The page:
“Muscles support joints,” Dr. Morgan says. And without good muscle tone, mobility decreases drastically. “This is why pet physical therapy has become so commonly used. Joints in motion stay limber; joints not in motion get stiff.”
Make adjustments to your long-standing exercise routine:
- If you and your pet used to go for runs, a leisurely stroll may be more their speed now.
- Mix it up to keep things mentally interesting as well. Try a new toy, alternate between a swim and the dog park, or change up the route around the neighborhood.
6Watch Your Senior Dog More Carefully
You may be used to letting your dog out in the backyard on their own, but as they age, they might need you to keep an eye on them while outdoors. For example, consider how vision or hearing loss could affect your dog’s ability to stay safe.
“Dogs with decreased hearing and vision may get [confused], wander from the yard accidentally, and not be able to find their way home,” Dr. Morgan explains.
At this stage of life, to have happy senior pets, we need to manage environments more by offering support. For example, an older animal also may have trouble holding their bladder and need more potty breaks. If you have to leave your senior dog at home for longer lengths of time, you may want to consider a belly band, diaper or pee pad.
7Give Your Senior Dog Extra Grooming Sessions
Regular grooming is important as dogs age because they can develop more matting with less activity. Plus, senior dogs can start to struggle to reach all areas on their body, therefore not grooming themselves as much.
Here are some grooming tips for senior dogs:
- Clip the hair in their potty area short and check the area daily to ensure the area is clean, dry and not irritated. This is especially important for incontinent senior dogs.
- Brush daily to keep the coat oils spread throughout the coat.
Check for new lumps, bumps, cuts, scrapes or irritation.
8Take Care of Your Senior Dog's Teeth
Dogs’ teeth become more sensitive and prone to infection as they age, and infected teeth can increase the risks of heart disease and kidney disease, according to Dr. Morgan. So, it’s important to pay special attention to their teeth.
If pet parents have not taken good care of doggy dental health before now, their dogs often suffer with loose, infected teeth in their senior years.
“Periodontal disease is very common,” Dr. Morgan says, “just as we see in aging people.”
Here are some tips for caring for your senior dog’s teeth:
- Brush your dog’s teeth with a dog toothpaste.
- Use dental drops or products to decrease bacterial overload.
- Professional dental cleaning is imperative if there are any loose or infected teeth, “These teeth are very painful, even though lots of dogs don't let on that they are suffering,” Dr. Morgan says.
9Give Your Senior Dog a Social Life
Dogs love to be with their humans and many enjoy other pooch playmates, so if your dog has always loved company, consider putting play dates on your calendar. Just remember to pay attention to your senior dog’s level of tolerance for younger, more energetic dogs that may be encroaching on their personal space.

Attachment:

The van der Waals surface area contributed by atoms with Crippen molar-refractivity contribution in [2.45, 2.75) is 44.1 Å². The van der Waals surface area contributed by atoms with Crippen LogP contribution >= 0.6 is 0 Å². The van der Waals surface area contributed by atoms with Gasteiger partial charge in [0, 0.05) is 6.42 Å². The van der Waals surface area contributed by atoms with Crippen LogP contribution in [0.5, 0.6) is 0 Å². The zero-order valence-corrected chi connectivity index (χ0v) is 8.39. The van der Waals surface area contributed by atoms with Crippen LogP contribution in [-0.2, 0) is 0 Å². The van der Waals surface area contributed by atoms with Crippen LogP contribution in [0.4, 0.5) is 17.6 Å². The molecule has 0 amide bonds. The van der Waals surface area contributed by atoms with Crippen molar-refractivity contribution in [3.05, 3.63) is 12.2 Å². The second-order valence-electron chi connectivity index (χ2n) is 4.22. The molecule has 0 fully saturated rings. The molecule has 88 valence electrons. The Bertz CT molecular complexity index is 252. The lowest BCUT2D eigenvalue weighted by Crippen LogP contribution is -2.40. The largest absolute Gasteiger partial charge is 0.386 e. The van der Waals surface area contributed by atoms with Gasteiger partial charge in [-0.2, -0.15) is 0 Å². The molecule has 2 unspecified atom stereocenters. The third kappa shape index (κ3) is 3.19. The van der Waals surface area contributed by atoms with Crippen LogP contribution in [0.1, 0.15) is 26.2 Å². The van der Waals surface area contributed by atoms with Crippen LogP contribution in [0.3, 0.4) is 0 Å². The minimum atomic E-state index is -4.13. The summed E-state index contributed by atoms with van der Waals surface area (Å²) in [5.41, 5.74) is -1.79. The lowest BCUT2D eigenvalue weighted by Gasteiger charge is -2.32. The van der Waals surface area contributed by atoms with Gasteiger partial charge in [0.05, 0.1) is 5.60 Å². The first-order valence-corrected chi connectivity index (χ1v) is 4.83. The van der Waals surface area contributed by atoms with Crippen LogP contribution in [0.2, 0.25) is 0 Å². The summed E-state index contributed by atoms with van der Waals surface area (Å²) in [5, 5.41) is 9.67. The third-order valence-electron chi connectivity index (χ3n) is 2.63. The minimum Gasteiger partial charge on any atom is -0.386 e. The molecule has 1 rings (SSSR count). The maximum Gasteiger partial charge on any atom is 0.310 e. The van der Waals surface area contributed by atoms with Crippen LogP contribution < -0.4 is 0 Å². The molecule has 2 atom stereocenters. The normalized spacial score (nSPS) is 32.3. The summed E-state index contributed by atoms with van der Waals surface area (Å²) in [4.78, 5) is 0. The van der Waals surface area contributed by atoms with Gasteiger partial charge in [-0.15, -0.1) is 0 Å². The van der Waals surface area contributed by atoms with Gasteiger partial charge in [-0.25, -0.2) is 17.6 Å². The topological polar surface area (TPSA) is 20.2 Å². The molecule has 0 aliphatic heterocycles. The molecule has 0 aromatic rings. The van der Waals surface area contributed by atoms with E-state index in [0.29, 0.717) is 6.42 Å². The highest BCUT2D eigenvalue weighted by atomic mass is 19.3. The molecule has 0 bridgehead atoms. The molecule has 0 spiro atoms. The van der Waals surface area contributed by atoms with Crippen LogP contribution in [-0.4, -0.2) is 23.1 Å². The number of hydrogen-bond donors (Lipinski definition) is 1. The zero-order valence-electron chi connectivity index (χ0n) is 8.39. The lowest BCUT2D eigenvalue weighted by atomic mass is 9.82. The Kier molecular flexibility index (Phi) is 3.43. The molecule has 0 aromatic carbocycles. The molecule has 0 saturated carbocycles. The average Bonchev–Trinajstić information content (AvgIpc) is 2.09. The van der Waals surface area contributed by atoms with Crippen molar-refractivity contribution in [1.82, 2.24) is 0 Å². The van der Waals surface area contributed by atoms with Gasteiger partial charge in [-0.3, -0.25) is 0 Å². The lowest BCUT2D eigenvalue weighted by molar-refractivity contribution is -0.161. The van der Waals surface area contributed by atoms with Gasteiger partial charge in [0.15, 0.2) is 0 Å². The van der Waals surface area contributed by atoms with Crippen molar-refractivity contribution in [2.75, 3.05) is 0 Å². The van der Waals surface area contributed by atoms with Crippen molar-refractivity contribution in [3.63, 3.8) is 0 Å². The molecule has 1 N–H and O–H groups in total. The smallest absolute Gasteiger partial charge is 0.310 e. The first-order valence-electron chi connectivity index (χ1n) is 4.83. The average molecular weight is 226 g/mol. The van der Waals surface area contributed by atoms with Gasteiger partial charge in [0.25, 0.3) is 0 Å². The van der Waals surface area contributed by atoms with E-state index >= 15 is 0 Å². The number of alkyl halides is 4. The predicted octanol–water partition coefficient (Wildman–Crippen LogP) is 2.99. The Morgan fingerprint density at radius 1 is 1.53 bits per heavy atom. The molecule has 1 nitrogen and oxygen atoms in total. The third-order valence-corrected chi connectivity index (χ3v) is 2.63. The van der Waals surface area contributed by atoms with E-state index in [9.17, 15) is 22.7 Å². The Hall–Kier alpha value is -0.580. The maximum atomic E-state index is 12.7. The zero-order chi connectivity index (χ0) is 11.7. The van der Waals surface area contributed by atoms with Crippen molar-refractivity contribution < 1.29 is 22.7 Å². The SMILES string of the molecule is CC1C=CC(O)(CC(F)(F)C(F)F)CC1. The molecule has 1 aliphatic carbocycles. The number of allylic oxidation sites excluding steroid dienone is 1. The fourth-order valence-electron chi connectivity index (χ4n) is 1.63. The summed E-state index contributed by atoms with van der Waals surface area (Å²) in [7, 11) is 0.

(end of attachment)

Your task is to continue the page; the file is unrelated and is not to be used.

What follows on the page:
Don’t automatically rule out a more energetic younger pal, however, as some older dogs can become more active when around a more spry pup. But do honor your dog’s social habits and get to know what your canine companion does and does not enjoy in this new season of life.
10Take Your Senior Dog on Special Outings
Has your dog always loved car rides? Don’t stop taking your doggo in the car simply because they’re aging. If your dog is still comfortable in your vehicle, keep that fun outing in the rotation. And don’t underestimate the value of oldies but goodies, like a short walk around the block.
Additionally, that saying about not being able to teach old dogs new tricks? Forget about it. Sometimes older dogs enjoy learning new things. Look into positive dog training classes and ask the trainer about working with your senior dog. A weekly training class may become a real bright spot for your dog and help increase their quality of life.
11Keep Your Senior Dog's Mind Sharp
To keep your older dog’s mind sharp, you can play dog-friendly brain games with them. For example, you can hide treats around the house and instruct your dog to sniff them out.
Puzzle toys and mats are excellent options to challenge their minds. Despite their advancing age, you can encourage your dog to work, just within their new limitations.
“Enrichment sessions—sniff around the property or at appropriate dig spots or a sand box—are great to help tire them out, give them a nice outlet, and benefit them,” says Francine Coughlin, CPDT-KA, IAABC, owner of Bark n’ Roll in North Reading, Massachusetts. “Whatever lets them be dogs–foraging, hunting, tearing apart something fun–still are great activities for senior dogs. It keeps their doggy instincts sharp.”
12Show Your Senior Dog Lots and Lots of Love
Think about the unconditional love your older dog has shown you over the years you’ve spent together–and do your best to return it tenfold. Your love is free and can be given in abundance, but it’s priceless to your pup.
Special time together, even if it’s just cuddling on the couch, is what our happy senior dogs cherish most. And, fortunately, that’s very simple for us to deliver!
When Is My Dog Considered a Senior Dog?
The age a dog technically becomes a senior depends on their size. The following parameters will help you determine when your furry friend has entered their golden years:
- Between the ages of 10 and 12 for smaller dog breeds
- Between the ages of 8 and 9 for medium breeds
- Between the ages of 6 and 7 for large breeds
Now that you know when your dog is old enough to qualify for the canine equivalent of a senior discount, let’s talk about how to meet your dog’s needs and help them navigate new challenges for this stage of life.